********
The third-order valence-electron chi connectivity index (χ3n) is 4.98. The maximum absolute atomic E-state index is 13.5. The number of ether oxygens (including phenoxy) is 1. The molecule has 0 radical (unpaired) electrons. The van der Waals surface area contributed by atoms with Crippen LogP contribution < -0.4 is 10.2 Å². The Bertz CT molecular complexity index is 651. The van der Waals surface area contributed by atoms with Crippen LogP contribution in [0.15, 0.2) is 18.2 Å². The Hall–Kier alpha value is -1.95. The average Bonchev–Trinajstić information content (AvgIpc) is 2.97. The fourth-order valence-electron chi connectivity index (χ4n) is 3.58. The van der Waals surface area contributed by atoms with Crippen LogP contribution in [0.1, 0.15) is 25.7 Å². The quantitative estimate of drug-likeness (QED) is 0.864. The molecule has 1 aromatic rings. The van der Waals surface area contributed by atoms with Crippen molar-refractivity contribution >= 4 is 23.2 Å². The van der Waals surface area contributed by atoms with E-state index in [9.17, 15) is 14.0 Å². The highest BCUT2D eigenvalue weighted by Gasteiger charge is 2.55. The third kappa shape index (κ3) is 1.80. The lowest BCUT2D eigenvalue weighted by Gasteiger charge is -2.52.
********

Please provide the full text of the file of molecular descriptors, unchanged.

The third-order valence-electron chi connectivity index (χ3n) is 4.98. The maximum absolute atomic E-state index is 13.5. The number of ether oxygens (including phenoxy) is 1. The molecule has 0 radical (unpaired) electrons. The van der Waals surface area contributed by atoms with Crippen LogP contribution < -0.4 is 10.2 Å². The Bertz CT molecular complexity index is 651. The van der Waals surface area contributed by atoms with Crippen LogP contribution in [0.15, 0.2) is 18.2 Å². The Hall–Kier alpha value is -1.95. The average Bonchev–Trinajstić information content (AvgIpc) is 2.97. The fourth-order valence-electron chi connectivity index (χ4n) is 3.58. The van der Waals surface area contributed by atoms with Crippen LogP contribution in [0.1, 0.15) is 25.7 Å². The quantitative estimate of drug-likeness (QED) is 0.864. The molecule has 1 aromatic rings. The van der Waals surface area contributed by atoms with Crippen molar-refractivity contribution >= 4 is 23.2 Å². The van der Waals surface area contributed by atoms with E-state index in [9.17, 15) is 14.0 Å². The highest BCUT2D eigenvalue weighted by Gasteiger charge is 2.55. The third kappa shape index (κ3) is 1.80. The lowest BCUT2D eigenvalue weighted by Gasteiger charge is -2.52.